MPs to vote on EU deal but Brexit will still proceed
MPs will be given a take it or leave it vote on any Brexit deal covering citizens rights, the so-called divorce bill and a transition period, David Davis has announced.
The Brexit Secretary said any withdrawal agreement the Government reaches with the EU will only hold if MPs and peers approve a new piece of legislation to put it into British law.
But he also confirmed that if the Withdrawal Agreement and Implementation Bill is voted down by MPs, the UK will still leave the EU on March 29, 2019, without a deal.
The move was seen as an attempted concession to Tory rebels ahead of votes this week on the separate EU (Withdrawal) Bill, also known as the repeal bill, with the Government facing potential defeat on plans to guarantee MPs a "meaningful vote" on the deal.
But it triggered an immediate backlash from potential Tory rebels. Heidi Allen said Mr Davis's attempt at a concession was "pointless" as the Government is trying to amend the Withdrawal Bill to say Britain's membership of the EU will formally end at 11pm GMT on March 29, 2019.
Reacting to the Brexit Secretary's announcement, Ms Allen tweeted: "Pointless if we have enshrined a drop dead date in the Bill, & get a deal at 11th hour! There'd be no time! And also offers no safeguard if no deal is reached. Unacceptable."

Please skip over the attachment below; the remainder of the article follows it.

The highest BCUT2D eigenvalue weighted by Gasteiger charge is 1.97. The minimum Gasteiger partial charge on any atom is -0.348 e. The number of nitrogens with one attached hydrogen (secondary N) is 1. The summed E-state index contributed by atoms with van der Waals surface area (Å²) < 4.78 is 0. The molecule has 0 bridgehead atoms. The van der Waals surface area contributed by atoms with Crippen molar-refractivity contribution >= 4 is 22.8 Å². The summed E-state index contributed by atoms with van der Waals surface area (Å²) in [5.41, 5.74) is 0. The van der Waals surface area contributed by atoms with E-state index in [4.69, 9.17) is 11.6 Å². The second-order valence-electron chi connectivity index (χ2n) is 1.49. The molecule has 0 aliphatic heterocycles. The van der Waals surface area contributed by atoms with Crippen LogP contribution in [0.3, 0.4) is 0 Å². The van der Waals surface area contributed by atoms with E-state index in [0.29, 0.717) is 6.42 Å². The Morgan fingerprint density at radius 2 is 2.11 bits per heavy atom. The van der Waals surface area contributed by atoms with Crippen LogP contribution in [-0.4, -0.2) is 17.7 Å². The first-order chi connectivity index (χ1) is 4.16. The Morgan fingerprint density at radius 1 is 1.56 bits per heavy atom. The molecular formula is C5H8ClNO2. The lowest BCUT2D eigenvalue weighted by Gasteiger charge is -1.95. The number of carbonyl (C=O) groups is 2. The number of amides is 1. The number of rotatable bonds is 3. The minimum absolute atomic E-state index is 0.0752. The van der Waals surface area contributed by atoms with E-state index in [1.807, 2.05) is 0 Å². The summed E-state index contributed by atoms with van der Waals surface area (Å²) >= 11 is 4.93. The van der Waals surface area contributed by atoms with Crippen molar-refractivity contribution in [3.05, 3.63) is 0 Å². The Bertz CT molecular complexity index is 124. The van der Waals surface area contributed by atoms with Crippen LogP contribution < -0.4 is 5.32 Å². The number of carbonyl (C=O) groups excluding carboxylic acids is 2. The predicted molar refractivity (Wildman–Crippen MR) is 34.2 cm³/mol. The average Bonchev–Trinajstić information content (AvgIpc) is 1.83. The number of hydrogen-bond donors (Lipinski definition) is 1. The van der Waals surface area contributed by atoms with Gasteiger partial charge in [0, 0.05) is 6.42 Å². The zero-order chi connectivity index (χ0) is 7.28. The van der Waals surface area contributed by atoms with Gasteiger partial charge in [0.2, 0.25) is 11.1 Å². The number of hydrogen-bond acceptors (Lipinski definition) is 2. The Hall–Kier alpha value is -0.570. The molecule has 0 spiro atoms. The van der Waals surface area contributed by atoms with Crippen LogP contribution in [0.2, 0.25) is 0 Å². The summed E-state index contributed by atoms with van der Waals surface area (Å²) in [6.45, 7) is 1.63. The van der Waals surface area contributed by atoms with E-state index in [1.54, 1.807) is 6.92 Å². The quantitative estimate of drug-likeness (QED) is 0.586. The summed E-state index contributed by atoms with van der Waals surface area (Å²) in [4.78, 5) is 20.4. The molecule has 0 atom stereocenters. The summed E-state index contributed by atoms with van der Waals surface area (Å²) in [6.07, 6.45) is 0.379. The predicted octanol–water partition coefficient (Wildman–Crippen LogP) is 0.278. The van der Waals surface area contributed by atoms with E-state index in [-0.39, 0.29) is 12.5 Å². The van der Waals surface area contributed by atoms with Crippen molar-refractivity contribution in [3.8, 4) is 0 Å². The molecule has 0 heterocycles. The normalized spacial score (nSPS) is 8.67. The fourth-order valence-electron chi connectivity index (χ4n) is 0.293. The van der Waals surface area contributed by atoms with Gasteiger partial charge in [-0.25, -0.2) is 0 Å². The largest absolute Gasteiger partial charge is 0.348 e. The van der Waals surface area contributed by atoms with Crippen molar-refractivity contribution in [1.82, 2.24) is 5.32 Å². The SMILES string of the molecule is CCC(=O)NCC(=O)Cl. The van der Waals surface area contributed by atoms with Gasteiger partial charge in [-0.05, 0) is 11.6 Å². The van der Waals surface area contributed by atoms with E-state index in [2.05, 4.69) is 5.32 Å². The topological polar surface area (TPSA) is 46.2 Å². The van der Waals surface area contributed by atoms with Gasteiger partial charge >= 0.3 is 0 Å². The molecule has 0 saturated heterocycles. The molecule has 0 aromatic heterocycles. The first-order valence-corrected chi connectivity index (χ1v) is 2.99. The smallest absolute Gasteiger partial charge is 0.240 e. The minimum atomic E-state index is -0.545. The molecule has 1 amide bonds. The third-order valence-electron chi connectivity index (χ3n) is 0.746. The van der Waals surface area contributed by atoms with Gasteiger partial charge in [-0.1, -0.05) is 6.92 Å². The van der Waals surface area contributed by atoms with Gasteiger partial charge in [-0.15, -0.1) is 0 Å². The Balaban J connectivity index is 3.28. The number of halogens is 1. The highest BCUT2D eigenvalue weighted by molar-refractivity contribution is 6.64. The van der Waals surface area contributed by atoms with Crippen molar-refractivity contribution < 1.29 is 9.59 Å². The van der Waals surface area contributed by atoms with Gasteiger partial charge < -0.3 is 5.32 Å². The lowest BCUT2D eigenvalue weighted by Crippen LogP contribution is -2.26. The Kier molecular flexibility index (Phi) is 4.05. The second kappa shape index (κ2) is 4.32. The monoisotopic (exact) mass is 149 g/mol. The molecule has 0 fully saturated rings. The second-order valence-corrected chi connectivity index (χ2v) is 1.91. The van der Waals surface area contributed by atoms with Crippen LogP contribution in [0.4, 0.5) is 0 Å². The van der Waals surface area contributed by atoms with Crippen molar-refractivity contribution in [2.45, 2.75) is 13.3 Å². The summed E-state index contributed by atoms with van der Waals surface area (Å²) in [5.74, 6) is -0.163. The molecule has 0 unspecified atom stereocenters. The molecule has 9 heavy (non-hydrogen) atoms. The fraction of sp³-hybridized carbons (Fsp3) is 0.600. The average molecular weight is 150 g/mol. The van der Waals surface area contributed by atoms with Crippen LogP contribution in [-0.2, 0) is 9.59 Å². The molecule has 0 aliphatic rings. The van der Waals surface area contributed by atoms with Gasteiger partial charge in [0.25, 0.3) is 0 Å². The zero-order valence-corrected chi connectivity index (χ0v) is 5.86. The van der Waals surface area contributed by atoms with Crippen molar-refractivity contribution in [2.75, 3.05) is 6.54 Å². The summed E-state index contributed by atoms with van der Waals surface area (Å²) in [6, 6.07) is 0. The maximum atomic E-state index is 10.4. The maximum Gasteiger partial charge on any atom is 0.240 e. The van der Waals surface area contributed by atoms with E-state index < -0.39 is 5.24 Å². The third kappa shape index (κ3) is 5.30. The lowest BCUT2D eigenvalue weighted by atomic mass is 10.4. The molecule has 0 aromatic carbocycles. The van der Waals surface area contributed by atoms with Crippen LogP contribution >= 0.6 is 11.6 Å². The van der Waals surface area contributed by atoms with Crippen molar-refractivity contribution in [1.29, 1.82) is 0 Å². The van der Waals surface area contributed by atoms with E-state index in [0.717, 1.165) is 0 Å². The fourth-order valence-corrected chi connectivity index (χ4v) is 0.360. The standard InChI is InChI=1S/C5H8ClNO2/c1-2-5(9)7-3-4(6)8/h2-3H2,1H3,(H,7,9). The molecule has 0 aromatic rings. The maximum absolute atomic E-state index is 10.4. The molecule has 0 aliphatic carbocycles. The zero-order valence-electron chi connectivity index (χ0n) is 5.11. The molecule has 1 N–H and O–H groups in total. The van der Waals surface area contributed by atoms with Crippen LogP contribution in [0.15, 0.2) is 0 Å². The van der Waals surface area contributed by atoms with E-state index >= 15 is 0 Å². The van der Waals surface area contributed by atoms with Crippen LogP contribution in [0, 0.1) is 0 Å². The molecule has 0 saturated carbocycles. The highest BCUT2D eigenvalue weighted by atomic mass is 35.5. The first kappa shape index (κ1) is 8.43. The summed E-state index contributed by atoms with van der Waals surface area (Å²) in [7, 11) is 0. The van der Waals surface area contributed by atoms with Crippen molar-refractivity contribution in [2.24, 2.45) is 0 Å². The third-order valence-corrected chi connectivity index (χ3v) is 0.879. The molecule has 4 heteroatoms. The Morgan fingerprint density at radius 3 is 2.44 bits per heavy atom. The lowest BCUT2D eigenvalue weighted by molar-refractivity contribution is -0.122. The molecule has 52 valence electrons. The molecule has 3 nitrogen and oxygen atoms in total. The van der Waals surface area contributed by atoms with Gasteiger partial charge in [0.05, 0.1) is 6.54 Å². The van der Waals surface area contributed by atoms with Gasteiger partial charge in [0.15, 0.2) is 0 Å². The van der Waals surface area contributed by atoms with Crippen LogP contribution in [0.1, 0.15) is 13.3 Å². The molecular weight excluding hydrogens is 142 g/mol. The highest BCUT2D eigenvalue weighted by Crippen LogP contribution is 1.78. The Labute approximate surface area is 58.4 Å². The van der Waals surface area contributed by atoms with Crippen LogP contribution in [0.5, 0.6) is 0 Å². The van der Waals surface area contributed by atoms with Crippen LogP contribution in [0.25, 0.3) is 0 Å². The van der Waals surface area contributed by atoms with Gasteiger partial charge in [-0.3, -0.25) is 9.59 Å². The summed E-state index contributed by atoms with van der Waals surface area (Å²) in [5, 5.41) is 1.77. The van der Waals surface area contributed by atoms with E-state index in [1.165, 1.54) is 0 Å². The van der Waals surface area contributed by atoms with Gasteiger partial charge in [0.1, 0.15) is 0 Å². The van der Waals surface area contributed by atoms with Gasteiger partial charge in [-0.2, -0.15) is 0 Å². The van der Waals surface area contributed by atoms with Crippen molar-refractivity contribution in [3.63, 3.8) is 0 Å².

In a House of Commons statement, Mr Davis announced: "This agreement will only hold if Parliament approves it."
Meanwhile, Irish foreign minister Simon Coveney has hit out at the UK's handling of Brexit talks on the Irish border.
He said London should not be drawing "red lines" and the DUP, whose 10 MPs are shoring up the Conservative government - should not have a "veto" over Brexit policy.
"Anybody who tells me that something can't be done because the DUP won't accept it - I don't accept that," Mr Coveney said.
"No one party here should have a veto on anything, in my view. The issues are far too important for that."
He added: "Who knows, in a number of years' time, the DUP might not be in that position at all."
Mr Coveney repeated his desire - echoed in an EU working paper last week - for the UK to commit to maintaining EU customs and regulatory standards in Northern Ireland after Brexit.
Mr Coveney also said Britain's position - that border checks in Northern Ireland can be avoided once it exits the EU's customs and regulatory systems - was not "credible".